Our 2nd graders have been working on our annual Barrow Peace Prize project since January, and for the past few weeks you have been voting on which person from history will win the award.
On February 28, we all gathered in the library for the big announcement. Prior to this day, students researched a civil rights leader, wrote a persuasive piece of writing, created artwork to accompany their writing, and recorded themselves in Flipgrid. We asked people around the world to view and vote on which civil rights leader should win.
People in 160 different locations around the world cast their votes.
During the Barrow Peace Prize Ceremony, we connected with Flipgrid via Skype. Brad Hosack set the stage for our ceremony by reminding us of the history of this project that has gone on for many years since Flipgrid was an emerging edtech tool.
Next, we recognized our Barrow Peace Prize designers. A few years ago, a student said that we needed an actual prize for the peace prize. Since then, a group of students designs the peace prize using Tinkercad and we 3D print it. Every student who researches the winning civil rights leader receives a medal.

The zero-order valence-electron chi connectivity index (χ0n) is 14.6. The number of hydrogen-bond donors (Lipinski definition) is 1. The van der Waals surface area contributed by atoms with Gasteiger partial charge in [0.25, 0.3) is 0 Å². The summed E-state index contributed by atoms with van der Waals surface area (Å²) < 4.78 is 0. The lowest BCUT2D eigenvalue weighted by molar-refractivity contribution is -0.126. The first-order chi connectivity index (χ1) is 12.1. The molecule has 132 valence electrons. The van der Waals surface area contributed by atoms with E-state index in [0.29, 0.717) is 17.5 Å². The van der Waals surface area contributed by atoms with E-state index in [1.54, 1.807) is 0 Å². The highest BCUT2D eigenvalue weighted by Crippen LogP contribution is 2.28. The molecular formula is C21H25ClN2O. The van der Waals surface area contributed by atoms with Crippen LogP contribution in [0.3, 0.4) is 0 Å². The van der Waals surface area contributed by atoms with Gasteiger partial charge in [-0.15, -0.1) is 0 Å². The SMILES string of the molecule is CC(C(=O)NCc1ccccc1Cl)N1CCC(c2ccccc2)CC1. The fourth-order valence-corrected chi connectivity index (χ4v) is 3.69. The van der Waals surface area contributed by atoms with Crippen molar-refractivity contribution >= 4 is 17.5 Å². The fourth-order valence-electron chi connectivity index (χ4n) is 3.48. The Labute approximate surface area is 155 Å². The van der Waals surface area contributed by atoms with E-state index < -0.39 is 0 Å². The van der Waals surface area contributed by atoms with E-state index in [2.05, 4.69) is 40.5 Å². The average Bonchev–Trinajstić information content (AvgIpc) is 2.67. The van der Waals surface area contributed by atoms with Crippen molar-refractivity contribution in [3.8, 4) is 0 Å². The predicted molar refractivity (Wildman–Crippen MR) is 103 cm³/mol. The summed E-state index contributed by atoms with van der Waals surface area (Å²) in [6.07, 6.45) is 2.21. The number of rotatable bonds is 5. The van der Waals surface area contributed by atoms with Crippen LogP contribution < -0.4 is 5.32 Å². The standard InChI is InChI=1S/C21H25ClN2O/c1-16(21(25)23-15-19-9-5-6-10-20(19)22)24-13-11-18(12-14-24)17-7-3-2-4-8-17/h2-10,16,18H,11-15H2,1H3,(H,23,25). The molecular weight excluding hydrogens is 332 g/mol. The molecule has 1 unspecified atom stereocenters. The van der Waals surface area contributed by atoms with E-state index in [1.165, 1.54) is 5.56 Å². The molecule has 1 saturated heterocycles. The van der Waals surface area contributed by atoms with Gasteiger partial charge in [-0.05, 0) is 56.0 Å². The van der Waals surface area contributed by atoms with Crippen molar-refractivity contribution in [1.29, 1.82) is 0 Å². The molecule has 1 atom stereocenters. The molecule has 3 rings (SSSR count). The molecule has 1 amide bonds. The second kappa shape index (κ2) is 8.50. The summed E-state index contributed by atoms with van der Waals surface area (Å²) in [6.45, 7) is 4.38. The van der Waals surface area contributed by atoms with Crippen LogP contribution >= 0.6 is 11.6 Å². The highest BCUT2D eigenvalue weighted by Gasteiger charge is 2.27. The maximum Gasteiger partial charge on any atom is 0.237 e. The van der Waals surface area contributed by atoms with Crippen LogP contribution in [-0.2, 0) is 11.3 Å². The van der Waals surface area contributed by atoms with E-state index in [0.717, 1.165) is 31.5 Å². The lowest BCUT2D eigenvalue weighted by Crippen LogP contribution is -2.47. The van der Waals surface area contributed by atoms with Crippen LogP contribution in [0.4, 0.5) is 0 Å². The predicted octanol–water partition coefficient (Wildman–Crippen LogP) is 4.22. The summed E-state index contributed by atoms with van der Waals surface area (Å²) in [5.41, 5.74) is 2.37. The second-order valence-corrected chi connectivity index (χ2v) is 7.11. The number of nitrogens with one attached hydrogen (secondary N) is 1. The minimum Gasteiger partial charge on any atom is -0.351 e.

Finally, it was the moment we had been waiting for. Nate from Flipgrid announced the 2018 Barrow Peace Prize winner………………Martin Luther King Jr. The votes were super close and this was the first year that MLK was one of our finalists for the peace prize. Every student who researched him received their peace prize medal and we also gave a medal to each classroom to share with all students in 2nd grade.
This ceremony really is a celebration of the collective work of 2nd grade. Yes, several students hear their names called, but we all celebrate knowing that our work has reached well beyond the walls of our school to inspire others.
Thank you to every person who watched the student videos, voted, and shared this project. It means the world to the students to know that their videos have been seen.
Thank you @plemmonsa! We loved joining the celebration this morning and presenting the winners of the annual Barrow Peace Prize! Your students are incredible, we were once agin blown away by their research and creativity! #FlipgridFever 🏅💚💡 pic.twitter.com/Ji0hRqehdl